Funds can be used for cleaning supplies, disinfecting schools and widening the use of technology to enable at-home learning. By using funds for such purposes, schools will be able to keep teachers and other staff members employed, which is the goal of the bill, Sister McDonald said.
"How that's all going to work and the particulars of what you can spend it on are very broad," she said. "The really intensive part of this will be working with the Department of Education on what the actual guidelines look like and how this money gets into the hands of people who need it."
While welcoming the funding, Sister McDonald said, "For many of our schools, the funds under the Education Stabilization Act are not going to be enough." She said many Catholic schools do not have the regular stream of income that public schools have through tax dollars, especially as unemployed parents cannot afford to pay tuition.
"We want to get all that the government says our kids are entitled to. This taxpayer money being spent in this $2 trillion package," she added.
Catholic colleges and universities also will see some relief, but not nearly as much as necessary, said Vincentian Father Dennis Holtschneider, president of the Association of Catholic Colleges and Universities.
Many ACCU members are facing tight cash flows, especially because they at least partially refunded room and board costs to students who had to vacate dormitories and opt for online learning.
"For the most part they kept their employees as much as they could and they didn't have the money to refund. They just did the right thing. It put them in a very bad position with cash flow," he explained.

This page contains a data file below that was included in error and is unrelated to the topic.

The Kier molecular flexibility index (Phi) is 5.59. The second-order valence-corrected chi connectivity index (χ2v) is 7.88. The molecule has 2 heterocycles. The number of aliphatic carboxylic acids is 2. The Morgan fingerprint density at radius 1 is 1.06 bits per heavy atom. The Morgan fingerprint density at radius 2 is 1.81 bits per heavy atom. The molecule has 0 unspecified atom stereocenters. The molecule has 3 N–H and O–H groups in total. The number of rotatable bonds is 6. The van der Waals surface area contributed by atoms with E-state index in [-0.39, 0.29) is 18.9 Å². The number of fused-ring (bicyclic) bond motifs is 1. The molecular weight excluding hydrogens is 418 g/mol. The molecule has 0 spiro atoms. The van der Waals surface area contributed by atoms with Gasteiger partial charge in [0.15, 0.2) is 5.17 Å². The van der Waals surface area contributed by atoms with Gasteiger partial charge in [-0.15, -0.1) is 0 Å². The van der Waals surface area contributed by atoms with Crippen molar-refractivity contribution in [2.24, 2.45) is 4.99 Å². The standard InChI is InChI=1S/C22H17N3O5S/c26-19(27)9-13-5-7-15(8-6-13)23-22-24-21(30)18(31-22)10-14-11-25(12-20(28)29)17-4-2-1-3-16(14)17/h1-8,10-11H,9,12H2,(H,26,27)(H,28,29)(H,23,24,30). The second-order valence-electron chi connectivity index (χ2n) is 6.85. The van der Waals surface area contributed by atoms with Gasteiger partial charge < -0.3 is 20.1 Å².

Mainstream higher education institutions will receive about 90% of the funds allocated, or about $12.5 billion. Half has been designated for emergency student aid, leaving the other half for the institutions to share to help them recover some of the expense associated with responding to the illness.
"We are incredibly grateful to be included (in the bill)," Father Holtschneider told CNS. "But as you can tell we still have a great struggle, especially for the smaller schools to stay open and continue to employ our workforce."
Brian Corbin, executive vice president of member services at Catholic Charities USA, welcomed allocations in the CARES Act for a variety of social services, some of which are delivered by diocesan agencies.
Among the specific items being funded are an additional $15 billion for the Supplemental Nutrition Assistance Program, or SNAP, formerly known as food stamps; $8.8 billion for child nutrition assistance; $4 billion for emergency solutions grants to address homelessness; $5 billion for the Community Development Block Grant that often funds social services such as food programs; and $200 million for the emergency food and shelter program.
"Those are the monies we use to help clients," he said.
Corbin explained that it appears local agencies will be able to access Small Business Administration loans under the bill to keep employees on staff.
Another provision includes a $300 charitable deduction for all tax filers, even if they do not itemize deductions. The deduction may encourage people to donate to charitable agencies in a time of great need, Corbin said.
Directions on implementing the expenditures remain to be written and Corbin said the agency plans to be "actively monitoring the development of those rules."